Niger State’s Peace Has Fallen Into Terrorists’ Hands As Residents Remain Helpless

Terrorism used to be a Northeast affair with Boko Haram/ISWAP at the centre of it all. However, it has gradually spread to Nigeria’s North-central and Northwestern states. This time around, kidnapping — amidst killings, cattle rustling and rape — is at the core of the terrorists’ activities.

“As recently as three years ago, my only source of worry when traveling back to school in Kano from Minna was how to explain to my friends why I did not come along with yams for them,” Maijiddah*, 20, a resident of Minna, reminisces and then adds, “because that is what we are known for in the state. And yams are very expensive in Kano.”

But she worries about one more thing now on her way to school terrorists who murder people or kidnap them for ransom.

Niger State, located in North-central Nigeria, is roughly a two-hour drive away from the Federal Capital Territory (FCT), Abuja. It has the largest landmass in Nigeria with 76,363 sq. km. A lot of the land is unoccupied and used instead for farming. The rest are vast expanses of bush and forestry, like areas around Kagara and Tegina. People from Minna, the capital city, and surrounding towns such as Erena, Gurmana, and Paiko, are known for their yam farming. Many households in the state eat only what they grow on their farms. 

North of the state capital lies Zungeru, a town once home to colonial masters in pre-independent Nigeria, such as Fredrick Lugard, as well as nationalists. Nigeria’s first President, Nnamdi Azikiwe was born there.

The road that extends across the bridge which connects Morris and Kpakungu area in Minna gives a relatively large view of the rest of the town: brown building tops, the tops of masquerade trees aligned like a suspension of carpet grass in the air, and the roofs of houses. 

Late night walks around town from this area used to be described as peaceful. 

Evening time, Morris area, Minna. Photo: Hauwa Shaffii Nuhu/HumAngle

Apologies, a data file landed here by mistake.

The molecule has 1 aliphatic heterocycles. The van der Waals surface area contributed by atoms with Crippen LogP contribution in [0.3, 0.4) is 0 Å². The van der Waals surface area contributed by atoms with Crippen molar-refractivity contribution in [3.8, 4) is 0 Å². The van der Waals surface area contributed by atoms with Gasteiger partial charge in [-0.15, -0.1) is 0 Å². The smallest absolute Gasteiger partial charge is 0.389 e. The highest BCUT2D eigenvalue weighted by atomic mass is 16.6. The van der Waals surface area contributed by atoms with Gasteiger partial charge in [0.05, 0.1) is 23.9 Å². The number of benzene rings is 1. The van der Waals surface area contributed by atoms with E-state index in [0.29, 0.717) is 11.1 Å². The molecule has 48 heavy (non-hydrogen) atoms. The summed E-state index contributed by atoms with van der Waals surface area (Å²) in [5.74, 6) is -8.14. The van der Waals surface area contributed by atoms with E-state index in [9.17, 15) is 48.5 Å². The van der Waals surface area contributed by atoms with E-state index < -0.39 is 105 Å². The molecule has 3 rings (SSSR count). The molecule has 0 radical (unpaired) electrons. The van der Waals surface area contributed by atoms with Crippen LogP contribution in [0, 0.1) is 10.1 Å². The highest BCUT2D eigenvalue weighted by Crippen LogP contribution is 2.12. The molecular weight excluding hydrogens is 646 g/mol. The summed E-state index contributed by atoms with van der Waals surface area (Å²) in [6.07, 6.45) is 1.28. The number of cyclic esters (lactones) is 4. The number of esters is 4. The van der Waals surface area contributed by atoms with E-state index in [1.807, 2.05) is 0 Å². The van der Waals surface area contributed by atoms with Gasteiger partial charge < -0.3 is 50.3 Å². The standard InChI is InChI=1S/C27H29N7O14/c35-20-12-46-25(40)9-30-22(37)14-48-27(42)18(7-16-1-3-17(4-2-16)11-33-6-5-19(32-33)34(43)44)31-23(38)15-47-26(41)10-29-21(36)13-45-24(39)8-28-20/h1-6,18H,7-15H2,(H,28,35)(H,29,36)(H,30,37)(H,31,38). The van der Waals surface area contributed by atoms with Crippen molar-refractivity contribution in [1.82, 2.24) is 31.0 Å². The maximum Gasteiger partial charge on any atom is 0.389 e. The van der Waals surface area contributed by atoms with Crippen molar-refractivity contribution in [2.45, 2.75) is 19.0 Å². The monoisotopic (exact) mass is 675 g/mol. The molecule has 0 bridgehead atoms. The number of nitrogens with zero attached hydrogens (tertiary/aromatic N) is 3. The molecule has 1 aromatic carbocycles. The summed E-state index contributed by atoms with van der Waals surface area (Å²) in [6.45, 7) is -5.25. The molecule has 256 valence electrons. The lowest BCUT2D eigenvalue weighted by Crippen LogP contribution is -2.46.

Early signs 

The first thing Mr Boki* noticed on that Saturday afternoon in March 2021,  as he climbed onto the tarred, wide road that sliced through Tegina and sloped down to Kontagora, was that there were people on both sides of the road running, screaming, or crouching. The second thing he noticed as he drove was a herd of cattle strolling on the main road ahead of him. There were police officers amongst those fleeing, and it was this that worried him. After he had successfully driven past the herd of cattle, he stopped his car, trembling, and parked by the side of the road.

“When I came down from the car, a police officer with clothes smeared with sand from crawling on the floor, asked me ‘Sun Wuce?’ Have they gone?” Mr Boki narrates.

“Who?” Mr Boki asks. The officer says he was referring to terrorists. 

Mr Boki was even more confused. The ensuing conversation between him and the rest of the people who had now emerged from the bushes, eventually made him understand that terrorists in Niger State have a blueprint. In every attack, they make away with cattle in large numbers seized from herders and private owners from villages. So whenever residents see a herd of cattle approaching, they assume they are led by terrorists whom they have come to refer to as ‘bandits.’

That day’s cattle belonged to innocent herders who were leading them to graze. It was Mr Boki’s lucky day. 

But he wasn’t so lucky the next time he attempted to drive past a herd of cattle on his way to Zungeru, a week later. The road was packed full of unmoving vehicles because terrorists, who rustled cows that day, had blocked the it while they operated. He remembers sitting in his car for hours, waiting for the road to clear for him to continue his journey. It did not.

“Eventually, I found a way to make a U-turn and drove back to Minna.”

Today, Mr Boki is familiar with violence and terrorism. All around him, the consequences are visible. He is principal at a boys secondary school in Shiroro LGA, one of the schools indefinitely closed down following attacks on nearby schools.